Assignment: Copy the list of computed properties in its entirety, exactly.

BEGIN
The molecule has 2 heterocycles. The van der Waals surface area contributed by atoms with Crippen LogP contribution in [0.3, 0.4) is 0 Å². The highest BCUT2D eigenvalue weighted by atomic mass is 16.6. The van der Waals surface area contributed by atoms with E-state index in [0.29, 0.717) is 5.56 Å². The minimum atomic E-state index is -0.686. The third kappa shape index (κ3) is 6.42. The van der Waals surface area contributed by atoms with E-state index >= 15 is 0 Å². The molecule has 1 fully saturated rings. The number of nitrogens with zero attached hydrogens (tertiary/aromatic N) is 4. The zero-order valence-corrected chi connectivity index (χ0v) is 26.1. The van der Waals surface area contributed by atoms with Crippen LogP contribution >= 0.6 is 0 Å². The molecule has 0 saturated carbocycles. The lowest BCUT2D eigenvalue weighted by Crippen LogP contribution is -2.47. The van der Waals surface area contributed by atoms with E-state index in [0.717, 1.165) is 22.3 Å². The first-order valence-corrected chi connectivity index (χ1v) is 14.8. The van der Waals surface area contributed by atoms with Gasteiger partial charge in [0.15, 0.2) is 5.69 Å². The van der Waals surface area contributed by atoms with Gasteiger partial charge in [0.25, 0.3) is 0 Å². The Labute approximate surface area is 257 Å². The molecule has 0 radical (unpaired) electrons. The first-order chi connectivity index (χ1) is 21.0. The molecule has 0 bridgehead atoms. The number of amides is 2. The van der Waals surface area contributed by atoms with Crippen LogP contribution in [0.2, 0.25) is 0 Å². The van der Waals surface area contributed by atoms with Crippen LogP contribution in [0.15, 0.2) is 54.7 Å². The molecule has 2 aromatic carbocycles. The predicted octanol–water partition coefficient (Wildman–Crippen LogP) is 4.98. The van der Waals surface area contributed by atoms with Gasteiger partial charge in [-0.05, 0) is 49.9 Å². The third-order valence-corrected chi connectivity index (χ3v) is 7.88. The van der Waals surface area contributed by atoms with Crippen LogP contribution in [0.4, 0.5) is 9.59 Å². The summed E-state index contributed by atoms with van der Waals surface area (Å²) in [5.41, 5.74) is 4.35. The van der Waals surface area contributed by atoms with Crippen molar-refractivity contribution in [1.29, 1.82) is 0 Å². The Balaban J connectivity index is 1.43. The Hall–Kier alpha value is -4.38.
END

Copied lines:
The molecule has 2 heterocycles. The van der Waals surface area contributed by atoms with Crippen LogP contribution in [0.3, 0.4) is 0 Å². The highest BCUT2D eigenvalue weighted by atomic mass is 16.6. The van der Waals surface area contributed by atoms with E-state index in [0.29, 0.717) is 5.56 Å². The minimum atomic E-state index is -0.686. The third kappa shape index (κ3) is 6.42. The van der Waals surface area contributed by atoms with E-state index >= 15 is 0 Å². The molecule has 1 fully saturated rings. The number of nitrogens with zero attached hydrogens (tertiary/aromatic N) is 4. The zero-order valence-corrected chi connectivity index (χ0v) is 26.1. The van der Waals surface area contributed by atoms with Crippen LogP contribution >= 0.6 is 0 Å². The molecule has 0 saturated carbocycles. The lowest BCUT2D eigenvalue weighted by Crippen LogP contribution is -2.47. The van der Waals surface area contributed by atoms with E-state index in [0.717, 1.165) is 22.3 Å². The first-order valence-corrected chi connectivity index (χ1v) is 14.8. The van der Waals surface area contributed by atoms with Gasteiger partial charge in [0.15, 0.2) is 5.69 Å². The van der Waals surface area contributed by atoms with Gasteiger partial charge in [0.25, 0.3) is 0 Å². The Labute approximate surface area is 257 Å². The molecule has 0 radical (unpaired) electrons. The first-order chi connectivity index (χ1) is 21.0. The molecule has 0 bridgehead atoms. The number of amides is 2. The van der Waals surface area contributed by atoms with Crippen LogP contribution in [0.2, 0.25) is 0 Å². The van der Waals surface area contributed by atoms with Crippen LogP contribution in [0.15, 0.2) is 54.7 Å². The molecule has 2 aromatic carbocycles. The predicted octanol–water partition coefficient (Wildman–Crippen LogP) is 4.98. The van der Waals surface area contributed by atoms with Gasteiger partial charge in [-0.05, 0) is 49.9 Å². The third-order valence-corrected chi connectivity index (χ3v) is 7.88. The van der Waals surface area contributed by atoms with Crippen LogP contribution in [0.4, 0.5) is 9.59 Å². The summed E-state index contributed by atoms with van der Waals surface area (Å²) in [5.41, 5.74) is 4.35. The van der Waals surface area contributed by atoms with Crippen molar-refractivity contribution in [1.29, 1.82) is 0 Å². The Balaban J connectivity index is 1.43. The Hall–Kier alpha value is -4.38.